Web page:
Greece Letter: It was the best of years, it was the worst of years

A year after coming to power, the Greeks’ first left-wing government is in a lose-lose game

It was (to paraphrase Dickens) the best of years, it was the worst of years. On January 25th last year Greeks elected their first ever left-wing (as distinct from socialist) government. This, Syriza, led by Alexis Tsipras, was both A Good Thing and Not Quite Such A Good Thing.

Dickens continues the opening of A Tale of Two Cities by pairing wisdom/ foolishness, belief/ incredulity, light/darkness and hope/ despair. In the past year Greeks have had all of these in excess. The jubilation at the (apparent) rejection of the bailout in the July referendum, followed by the realisation that nothing, but nothing, had changed, underlined how fragile and fickle the democratic process can be.

Greeks began to think that they might establish a real presence on the world stage, by means of ideological persuasion, but they also discovered that it came at a price – humiliating rejection. From a win-win position one year ago, Tsipras and Syriza are now in a lose-lose game.

And the past year has emphasised that there are two Greeces. Not the us-and- them, have-and-have not division, but the underlying causes that are, apparently, indelible. On one side the cancerous corruption favouring the oligarchs and plutocrats, and on the other what Myles na gCopaleen would have called “the Plain People of Greece” who just want to get on with their lives.


The corrupt state is the result of decades of Plain People innocently, blindly and stupidly trusting politicians, and one year of well-meaning but naive policies cannot undo that corruption. Former finance minister Yanis Varoufakis said (in Kilkenny, interviewed by RTÉ's Miriam O'Callaghan): "The oligarchs were completely untouched by the troika". And he said Syriza's surrender to the troika "makes them absolutely incapable of effecting change".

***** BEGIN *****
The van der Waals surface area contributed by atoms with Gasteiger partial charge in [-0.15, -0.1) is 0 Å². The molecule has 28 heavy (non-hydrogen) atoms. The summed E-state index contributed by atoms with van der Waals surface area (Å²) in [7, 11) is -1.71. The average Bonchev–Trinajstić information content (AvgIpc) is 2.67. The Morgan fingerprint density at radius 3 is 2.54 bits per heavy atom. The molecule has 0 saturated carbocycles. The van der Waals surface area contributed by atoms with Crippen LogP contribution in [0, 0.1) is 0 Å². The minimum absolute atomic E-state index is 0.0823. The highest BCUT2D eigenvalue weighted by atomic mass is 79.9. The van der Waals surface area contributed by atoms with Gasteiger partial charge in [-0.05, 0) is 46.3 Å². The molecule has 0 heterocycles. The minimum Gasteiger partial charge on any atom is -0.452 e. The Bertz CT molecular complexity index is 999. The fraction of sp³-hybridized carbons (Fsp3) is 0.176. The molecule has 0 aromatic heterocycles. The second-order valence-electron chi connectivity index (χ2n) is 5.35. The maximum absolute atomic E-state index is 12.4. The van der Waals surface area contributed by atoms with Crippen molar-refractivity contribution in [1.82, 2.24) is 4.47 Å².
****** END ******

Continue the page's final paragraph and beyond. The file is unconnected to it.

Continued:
The constitution says public servants are there to serve the public. Dream on. Bureaucratic intransigence and self-service stand in the way of justice, equality and efficiency for the Plain People.

In order to introduce reforms, Tsipras has to replace those whose interest is best served by retaining the current system. If he does so, he is accused of cronyism, bringing in trusties to get the job done. If he doesn’t, the corrupt system will continue and the EU reforms will not happen. So, lose- lose.

The past year has been wake-up time for everyone. The international financial community is waking up to the fact that for so long it denied that the Greek debt could be restructured; it’s now admitting that the austerity programme was a textbook remedy for an as yet undiagnosed problem which they didn’t understand.

The EU negotiators are beginning to admit that most of the figures bandied about are in fact illusory and that most of the negotiations have been a cosmetic job to obscure the fact that neither side has any faith in the figures.

Big business

Tsipras is waking up to realise that, in order to stay in power, he has to rely on big business, which is represented in his cabinet by ministers who, like some of the county councillors named in the recent

RTÉ Investigates

programme, had “overlooked” their declaration of interests and understated their assets.

Greeks would have watched the RTÉ programme and said "So what? What's new? What's there to shout about?" Clientelism and bribery are so endemic that these blips would never have got air time in Greece, not least because most media are controlled by the plutocrats.

As journalist Nick Malkoutzis says, Greeks are "torn between love for their country and hate for what it has become". Throughout my book Greece Through Irish Eyes I emphasised the need to both love and mourn Greece: to recognise that within everything lovable there is also something to mourn, and vice versa. I mourn the events and circumstances that created the past year of triumphs and defeats.

But I love what I see in the village where I live: the way parents cherish their children and want to give them the best chance in life. I love the sight of truckloads of olives going to the oilery at the end of the village street; the way I can barter fruit for eggs with my neighbour. And I love it that a retired telephone engineer will fix my phone when it’s struck by lightning, and refuse any payment, saying, “Give me a copy of your book instead. It’ll be valuable when you’re dead.”